From TheMorganReport
Jump to navigation Jump to search
Previous Page Next Page

Reports of Committee on Foreign Relations 1789-1901 Volume 6 pp1048-1049 300dpi scan (VERY LARGE!)

Text Only


Mr. Reeder. I do not know what you call a large crowd. It is only a guess; there might have been 1,200 to 1,300 people there.

The Chairman. Did you see any military array, any troops drawn up in line under arms?

Mr. Reeder. No.

The Chairman. Was the crowd to which the Queen was speaking excited?

Mr. Reeder. I do not know; they did not seem to be; there was a good deal of earnestness about it.

The Chairman. Did the Kanaka population exhibit any more excitement than the balance of the people?

Mr. Reeder. I did not see it. The truth of it was there was nothing but the Kanaka population there, I guess.

The Chairman. Have you any special knowledge about what occurred in Honolulu during the period of that revolution? I would like to know what you know about it; what your observations were.

Mr. Reeder. At between 2 and 3 o'clock on Tuesday afternoon the proclamation was read. Now I was not there at that, but I was out where I could see a good deal of a crowd. There was only a handful there, comparatively, to me. And then following that the marines came up and took their station near the premises, or near, between the two houses a little away from the gates. There were three roads that came up from the west end of the town, and is a pretty large three-cornered square, is there, and they took possession of the square-each of the three roads up into the city. That was on Monday.

Senator Gray. In the afternoon?

Mr. Reeder. Afternoon-close to 5 o'clock-late in the afternoon. They took their position there.

Senator Frye. You did not see any marines paraded on Tuesday?

Mr. Reeder. Tuesday?

Senator Frye. Yes.

Mr. Reeder. They were there on the grounds.

Senator Frye. Did you see any marines paraded on Tuesday when the proclamation was read to take possession of the building?

Mr. Reeder. My memory is not clear on that point.

Senator Frye. Where did you see them?

Mr. Reeder. On the grounds; but I can not say that they paraded or not. They were right there on the grounds.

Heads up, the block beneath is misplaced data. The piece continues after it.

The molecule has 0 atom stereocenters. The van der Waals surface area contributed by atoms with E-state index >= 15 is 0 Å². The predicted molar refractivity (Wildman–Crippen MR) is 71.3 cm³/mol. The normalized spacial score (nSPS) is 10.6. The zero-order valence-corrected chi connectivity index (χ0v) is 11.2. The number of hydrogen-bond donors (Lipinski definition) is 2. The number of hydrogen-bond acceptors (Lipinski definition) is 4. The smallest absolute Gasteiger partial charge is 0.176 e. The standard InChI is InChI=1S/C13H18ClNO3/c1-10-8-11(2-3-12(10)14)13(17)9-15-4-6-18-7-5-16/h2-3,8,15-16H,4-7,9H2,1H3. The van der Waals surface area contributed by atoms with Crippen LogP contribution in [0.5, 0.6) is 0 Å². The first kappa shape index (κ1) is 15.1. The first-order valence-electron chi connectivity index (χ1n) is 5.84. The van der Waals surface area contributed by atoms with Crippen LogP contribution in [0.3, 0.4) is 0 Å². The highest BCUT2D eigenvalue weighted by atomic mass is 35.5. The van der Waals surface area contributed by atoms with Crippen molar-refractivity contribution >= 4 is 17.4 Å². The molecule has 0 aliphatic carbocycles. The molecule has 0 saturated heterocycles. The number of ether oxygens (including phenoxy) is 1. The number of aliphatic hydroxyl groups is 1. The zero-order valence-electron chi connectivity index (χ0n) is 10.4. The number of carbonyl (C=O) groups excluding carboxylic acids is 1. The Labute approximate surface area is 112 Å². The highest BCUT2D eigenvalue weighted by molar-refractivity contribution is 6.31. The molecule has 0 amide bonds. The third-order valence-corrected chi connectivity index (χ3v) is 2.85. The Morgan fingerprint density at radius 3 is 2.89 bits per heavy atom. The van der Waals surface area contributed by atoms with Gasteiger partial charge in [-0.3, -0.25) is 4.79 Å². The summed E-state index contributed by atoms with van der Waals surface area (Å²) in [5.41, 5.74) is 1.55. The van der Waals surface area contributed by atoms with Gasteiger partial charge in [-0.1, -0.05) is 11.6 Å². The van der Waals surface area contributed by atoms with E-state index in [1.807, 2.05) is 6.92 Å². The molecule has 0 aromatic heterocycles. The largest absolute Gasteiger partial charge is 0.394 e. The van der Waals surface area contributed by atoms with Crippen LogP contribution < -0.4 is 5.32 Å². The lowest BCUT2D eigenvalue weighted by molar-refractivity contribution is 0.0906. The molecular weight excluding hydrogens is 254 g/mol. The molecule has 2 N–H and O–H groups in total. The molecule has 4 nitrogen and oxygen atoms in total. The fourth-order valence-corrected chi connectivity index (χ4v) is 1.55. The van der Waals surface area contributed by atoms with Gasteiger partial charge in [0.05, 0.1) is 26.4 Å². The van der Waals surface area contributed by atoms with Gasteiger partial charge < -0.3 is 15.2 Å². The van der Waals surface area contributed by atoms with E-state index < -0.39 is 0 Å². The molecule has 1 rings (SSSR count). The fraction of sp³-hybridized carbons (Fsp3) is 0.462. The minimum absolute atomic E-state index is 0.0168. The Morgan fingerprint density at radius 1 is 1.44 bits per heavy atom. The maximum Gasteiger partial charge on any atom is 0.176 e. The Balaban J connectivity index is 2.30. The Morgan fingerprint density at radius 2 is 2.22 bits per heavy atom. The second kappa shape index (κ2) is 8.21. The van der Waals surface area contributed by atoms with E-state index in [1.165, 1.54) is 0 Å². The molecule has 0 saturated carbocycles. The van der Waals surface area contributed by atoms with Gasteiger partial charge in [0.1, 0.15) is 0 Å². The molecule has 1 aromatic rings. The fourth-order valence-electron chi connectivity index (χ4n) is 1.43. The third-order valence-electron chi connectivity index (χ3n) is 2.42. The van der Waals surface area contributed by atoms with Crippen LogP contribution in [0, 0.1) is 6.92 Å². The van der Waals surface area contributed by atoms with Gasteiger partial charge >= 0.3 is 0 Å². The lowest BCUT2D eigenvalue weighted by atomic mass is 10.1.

Senator Frye. What were they doing?

Mr. Reeder. I do not know whether I saw them paraded or not; but they were there.

The Chairman. That is the point in the case, whether you saw them paraded. I understood you to say that you did not witness the reading of the proclamation.

Mr. Reeder. I was not right there.

The Chairman. Where were you?

Mr. Reeder. I was not far away.

The Chairman. How far away?

Mr. Reeder. Right across the block-maybe two blocks.

The Chairman. Were you in full view of the audience-the crowd?

Mr. Reeder. Oh, yes.

The Chairman. At that particular time or before that time?

Mr. Reeder. Before what time?

The Chairman. Before the proclamation was read?

Senator Gray. On Tuesday?

The Chairman. At the time the proclamation establishing this Provisional


Government was read, did you see any United States marines drawn up in line, armed, etc?

Mr. Reeder. I do not know whether I saw them right in arms, but they were there. I could see them. I was up a square or two. I could see them there before the Government house.

Senator Frye. How do you mean you saw them? Were they in line? Or do you mean to say you saw some straggling soldiers?

Mr. Reeder. I do not know whether they were in line, drilling.

The Chairman. In line of battle, drawn up ready to fight?

Mr. Reeder. I could not tell that; I saw them there.

Senator Gray. Do you know where the troops were quartered, in Arion Hall, a building back of the Opera House?

Mr. Reeder. Yes.

Senator Gray. Was it there you saw them?

Mr. Reeder. Yes; close in the vicinity of the Opera House.

Senator Gray. Were they not in the rear of Arion Hall, inside the fence?

Mr. Reeder. I saw them scattered all around the hall and near the opera house.

Senator Gray. Do you mean that the marines were out beside the Government building, where you could see them and anybody could see them?

Mr. Reeder. Yes; I saw them there. They were not in the grounds of the Government building.

Senator Gray. Quite a body of them?

Mr. Reeder. Yes.

Senator Gray. Did they have arms?

Mr. Reeder. I could not tell exactly whether they had their arms. I was within a block or so of them.

The Chairman. Pretty large crowd at the time that proclamation was being read?

Mr. Reeder. No; there were only a few.

Senator Gray. Did you see the troops when they were landed on Monday afternoon?

Mr. Reeder. I did not see them during the time they were landing; no.

Senator Gray. You saw them march through the streets?

Mr. Reeder. Yes.

Senator Gray. Did you have any previous information that they were to land?

Mr. Reeder. No; I had not anything.

Senator Gray. You said the first you knew of any troops from the Boston being ashore was seeing them on the streets, marching?

Mr. Reeder. Yes.

Senator Gray. From what direction were they marching?

Mr. Reeder. They were marching up from where the Boston was landed, up through one of those streets.

Senator Gray. What was the public impression, so far as you were able to gather it? You were out there and in contact with the people, were you not?

Mr. Reeder. Yes.

Senator Gray. What impression did you gather as to the object of those troops landing; what was the popular impression?

Mr. Reeder. I did not know and do not know anybody else who did know. I was just waiting developments there and seeing what I could see.

Previous Page Next Page